A Christmas Carol Wiki


Townspeople: When a cold wind blows it chills you
Chills you to the bone
But there's nothing in nature that freezes your heart
Like years of being alone
It paints you with indifference
Like a lady paints with rouge
And the worst of the worst
The most hated and cursed
Is the one that we call Scrooge
Urchins: Unkind as any
And the wrath of many
This is Ebenezer Scrooge

Townspeople: Oh there goes Mister Humbug
There goes Mister Grim
If they gave a prize for being mean
The winner would be him

Livestock: Old Scrooge he loves his money
Cause he thinks it gives him power
Vegetable: If he became a flavor
You can bet he would be sour

Grocer: (spoken) Even the vegetables don't like him.

Pigeons: There goes Mister Skinflint
There goes Mister Greed
Cats: The undisputed master of
The underhanded deed

Homeless people: He charges folks a fortune
For his dark and drafty houses
Us poor folk live in misery
Father Mouse: It's even worse for mouses

Daughter Mouse: (spoken) Please, sir, I want some cheese.

Carolers: He must be so lonely
He must be so sad
He goes to extremes
To convince us he's bad
He's really a victim of fear and of fright
Look close and there be a sweet man inside...


Townspeople: There goes Mister Outrage
There goes Mister Sneer
Puppeteer: He has no time for friends or fun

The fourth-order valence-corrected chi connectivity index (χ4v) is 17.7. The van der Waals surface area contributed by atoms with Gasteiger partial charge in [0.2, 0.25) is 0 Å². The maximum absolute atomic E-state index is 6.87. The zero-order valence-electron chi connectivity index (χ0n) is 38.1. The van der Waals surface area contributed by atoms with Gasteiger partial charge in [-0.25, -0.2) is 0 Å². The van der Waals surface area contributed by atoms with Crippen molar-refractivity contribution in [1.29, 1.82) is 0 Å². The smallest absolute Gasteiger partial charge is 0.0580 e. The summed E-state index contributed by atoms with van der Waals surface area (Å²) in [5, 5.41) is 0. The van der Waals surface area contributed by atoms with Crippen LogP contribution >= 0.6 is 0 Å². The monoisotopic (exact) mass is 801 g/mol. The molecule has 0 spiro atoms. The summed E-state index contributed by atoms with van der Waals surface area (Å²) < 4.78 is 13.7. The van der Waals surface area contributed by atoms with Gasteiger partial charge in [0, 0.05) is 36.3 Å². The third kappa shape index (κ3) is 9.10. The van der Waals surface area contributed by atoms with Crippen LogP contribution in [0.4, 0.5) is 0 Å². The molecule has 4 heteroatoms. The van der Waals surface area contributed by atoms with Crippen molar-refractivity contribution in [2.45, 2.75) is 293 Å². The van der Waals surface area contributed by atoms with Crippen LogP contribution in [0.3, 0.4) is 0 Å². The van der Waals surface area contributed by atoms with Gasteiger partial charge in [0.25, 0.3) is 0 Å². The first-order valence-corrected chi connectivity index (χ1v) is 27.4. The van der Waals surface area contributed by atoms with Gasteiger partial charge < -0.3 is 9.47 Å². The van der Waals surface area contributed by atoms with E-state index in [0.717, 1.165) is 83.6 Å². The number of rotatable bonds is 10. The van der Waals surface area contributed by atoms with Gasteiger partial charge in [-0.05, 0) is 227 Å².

Crocodile puppet: His anger makes that clear

Horses: Don't ask him for a favor
Cause his nastiness increases
Horse driver: No crust of bread for those in
Mice: No cheeses for us meeces

Townspeople: There goes Mister Heartless
There goes Mister Cruel
He never gives he only takes
Lets his hunger rule

If being mean's a way of life
You'd practice and rehearse
Townsman: Then all that work is paying off
Cause Scrooge is getting worse
All: Everyday in every way
Scrooge is getting worse

French version[]

  • The most important difference between the original song and its French translation is that instead of replacing the different adjectives after "There goes Mr. ..." each time this line is used, the French version always uses the two same adjectives: M. Vampire (Mr. Vampire) and M. Cœur de Pierre (Mr. Stoneheart).
  • the song, while not the same idea, compares to the song "Belle" from Beauty and the Beast. Both are the opening song of their respective films, are about the main protagonist, and sung behind the protagonists' back. They both involve the townspeople spreading rumors and both end a similar way, they both end with the protagonists, Belle and Scrooge turning around to see the townspeople going back to work and end the song.
    • ironically, both films were released in 1992 and have a heroine named Belle.